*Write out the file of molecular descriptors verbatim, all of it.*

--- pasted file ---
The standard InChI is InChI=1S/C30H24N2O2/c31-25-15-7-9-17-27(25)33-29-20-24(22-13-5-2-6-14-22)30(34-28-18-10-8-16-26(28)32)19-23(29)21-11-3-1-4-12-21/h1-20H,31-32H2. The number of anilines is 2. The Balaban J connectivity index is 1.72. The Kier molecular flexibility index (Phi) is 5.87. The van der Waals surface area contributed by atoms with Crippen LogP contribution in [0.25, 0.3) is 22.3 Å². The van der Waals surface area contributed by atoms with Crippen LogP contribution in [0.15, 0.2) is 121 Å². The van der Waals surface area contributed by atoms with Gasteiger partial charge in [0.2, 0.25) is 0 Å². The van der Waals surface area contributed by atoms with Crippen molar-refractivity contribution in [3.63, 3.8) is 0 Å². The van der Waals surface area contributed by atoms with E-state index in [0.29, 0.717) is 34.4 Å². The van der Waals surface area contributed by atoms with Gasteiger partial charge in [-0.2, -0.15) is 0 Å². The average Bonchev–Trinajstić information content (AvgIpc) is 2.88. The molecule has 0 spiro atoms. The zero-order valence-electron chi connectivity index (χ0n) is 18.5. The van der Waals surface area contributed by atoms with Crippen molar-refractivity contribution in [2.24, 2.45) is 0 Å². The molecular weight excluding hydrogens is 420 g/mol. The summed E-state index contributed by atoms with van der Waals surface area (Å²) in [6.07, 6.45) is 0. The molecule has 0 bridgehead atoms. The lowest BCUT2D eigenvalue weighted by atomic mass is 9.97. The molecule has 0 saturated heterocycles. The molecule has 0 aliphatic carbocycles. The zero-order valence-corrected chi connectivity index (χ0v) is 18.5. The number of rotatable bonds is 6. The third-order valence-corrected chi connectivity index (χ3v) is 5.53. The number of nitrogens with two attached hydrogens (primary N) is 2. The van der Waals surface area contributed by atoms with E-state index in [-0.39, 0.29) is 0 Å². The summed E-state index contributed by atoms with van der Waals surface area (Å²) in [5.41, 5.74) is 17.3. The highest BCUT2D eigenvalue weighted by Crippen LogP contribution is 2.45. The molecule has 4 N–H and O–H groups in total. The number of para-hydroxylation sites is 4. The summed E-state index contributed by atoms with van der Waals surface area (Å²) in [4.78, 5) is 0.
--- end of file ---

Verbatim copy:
The standard InChI is InChI=1S/C30H24N2O2/c31-25-15-7-9-17-27(25)33-29-20-24(22-13-5-2-6-14-22)30(34-28-18-10-8-16-26(28)32)19-23(29)21-11-3-1-4-12-21/h1-20H,31-32H2. The number of anilines is 2. The Balaban J connectivity index is 1.72. The Kier molecular flexibility index (Phi) is 5.87. The van der Waals surface area contributed by atoms with Crippen LogP contribution in [0.25, 0.3) is 22.3 Å². The van der Waals surface area contributed by atoms with Crippen LogP contribution in [0.15, 0.2) is 121 Å². The van der Waals surface area contributed by atoms with Gasteiger partial charge in [0.2, 0.25) is 0 Å². The van der Waals surface area contributed by atoms with Crippen molar-refractivity contribution in [3.63, 3.8) is 0 Å². The van der Waals surface area contributed by atoms with E-state index in [0.29, 0.717) is 34.4 Å². The van der Waals surface area contributed by atoms with Gasteiger partial charge in [-0.2, -0.15) is 0 Å². The average Bonchev–Trinajstić information content (AvgIpc) is 2.88. The molecule has 0 spiro atoms. The zero-order valence-electron chi connectivity index (χ0n) is 18.5. The van der Waals surface area contributed by atoms with Crippen molar-refractivity contribution in [2.24, 2.45) is 0 Å². The molecular weight excluding hydrogens is 420 g/mol. The summed E-state index contributed by atoms with van der Waals surface area (Å²) in [6.07, 6.45) is 0. The molecule has 0 bridgehead atoms. The lowest BCUT2D eigenvalue weighted by atomic mass is 9.97. The molecule has 0 saturated heterocycles. The molecule has 0 aliphatic carbocycles. The zero-order valence-corrected chi connectivity index (χ0v) is 18.5. The number of rotatable bonds is 6. The third-order valence-corrected chi connectivity index (χ3v) is 5.53. The number of nitrogens with two attached hydrogens (primary N) is 2. The van der Waals surface area contributed by atoms with E-state index in [-0.39, 0.29) is 0 Å². The summed E-state index contributed by atoms with van der Waals surface area (Å²) in [5.41, 5.74) is 17.3. The highest BCUT2D eigenvalue weighted by Crippen LogP contribution is 2.45. The molecule has 4 N–H and O–H groups in total. The number of para-hydroxylation sites is 4. The summed E-state index contributed by atoms with van der Waals surface area (Å²) in [4.78, 5) is 0.